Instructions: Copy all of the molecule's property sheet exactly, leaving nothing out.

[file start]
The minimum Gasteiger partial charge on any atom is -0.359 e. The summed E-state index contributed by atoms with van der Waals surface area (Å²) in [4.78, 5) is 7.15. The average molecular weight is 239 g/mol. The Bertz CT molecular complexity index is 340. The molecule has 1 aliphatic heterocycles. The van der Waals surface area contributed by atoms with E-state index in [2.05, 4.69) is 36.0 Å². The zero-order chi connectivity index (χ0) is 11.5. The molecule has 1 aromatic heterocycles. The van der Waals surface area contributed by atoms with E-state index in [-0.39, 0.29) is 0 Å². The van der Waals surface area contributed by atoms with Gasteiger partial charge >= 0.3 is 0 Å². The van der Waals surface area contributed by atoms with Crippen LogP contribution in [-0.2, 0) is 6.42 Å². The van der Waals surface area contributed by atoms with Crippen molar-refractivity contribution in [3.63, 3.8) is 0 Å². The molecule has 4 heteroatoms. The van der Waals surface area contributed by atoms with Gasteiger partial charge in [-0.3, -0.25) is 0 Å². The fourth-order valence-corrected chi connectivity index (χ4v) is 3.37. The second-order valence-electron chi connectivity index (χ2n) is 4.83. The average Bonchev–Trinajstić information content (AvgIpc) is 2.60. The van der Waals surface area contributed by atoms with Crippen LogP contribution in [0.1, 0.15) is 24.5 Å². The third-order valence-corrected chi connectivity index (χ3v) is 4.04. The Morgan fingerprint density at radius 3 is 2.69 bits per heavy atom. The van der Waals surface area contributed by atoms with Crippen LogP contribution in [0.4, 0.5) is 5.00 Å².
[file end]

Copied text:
The minimum Gasteiger partial charge on any atom is -0.359 e. The summed E-state index contributed by atoms with van der Waals surface area (Å²) in [4.78, 5) is 7.15. The average molecular weight is 239 g/mol. The Bertz CT molecular complexity index is 340. The molecule has 1 aliphatic heterocycles. The van der Waals surface area contributed by atoms with E-state index in [2.05, 4.69) is 36.0 Å². The zero-order chi connectivity index (χ0) is 11.5. The molecule has 1 aromatic heterocycles. The van der Waals surface area contributed by atoms with E-state index in [-0.39, 0.29) is 0 Å². The van der Waals surface area contributed by atoms with Gasteiger partial charge >= 0.3 is 0 Å². The van der Waals surface area contributed by atoms with Crippen LogP contribution in [-0.2, 0) is 6.42 Å². The van der Waals surface area contributed by atoms with Crippen molar-refractivity contribution in [3.63, 3.8) is 0 Å². The molecule has 4 heteroatoms. The van der Waals surface area contributed by atoms with Gasteiger partial charge in [-0.3, -0.25) is 0 Å². The fourth-order valence-corrected chi connectivity index (χ4v) is 3.37. The second-order valence-electron chi connectivity index (χ2n) is 4.83. The average Bonchev–Trinajstić information content (AvgIpc) is 2.60. The van der Waals surface area contributed by atoms with Crippen LogP contribution in [0.1, 0.15) is 24.5 Å². The third-order valence-corrected chi connectivity index (χ3v) is 4.04. The Morgan fingerprint density at radius 3 is 2.69 bits per heavy atom. The van der Waals surface area contributed by atoms with Crippen LogP contribution in [0.4, 0.5) is 5.00 Å².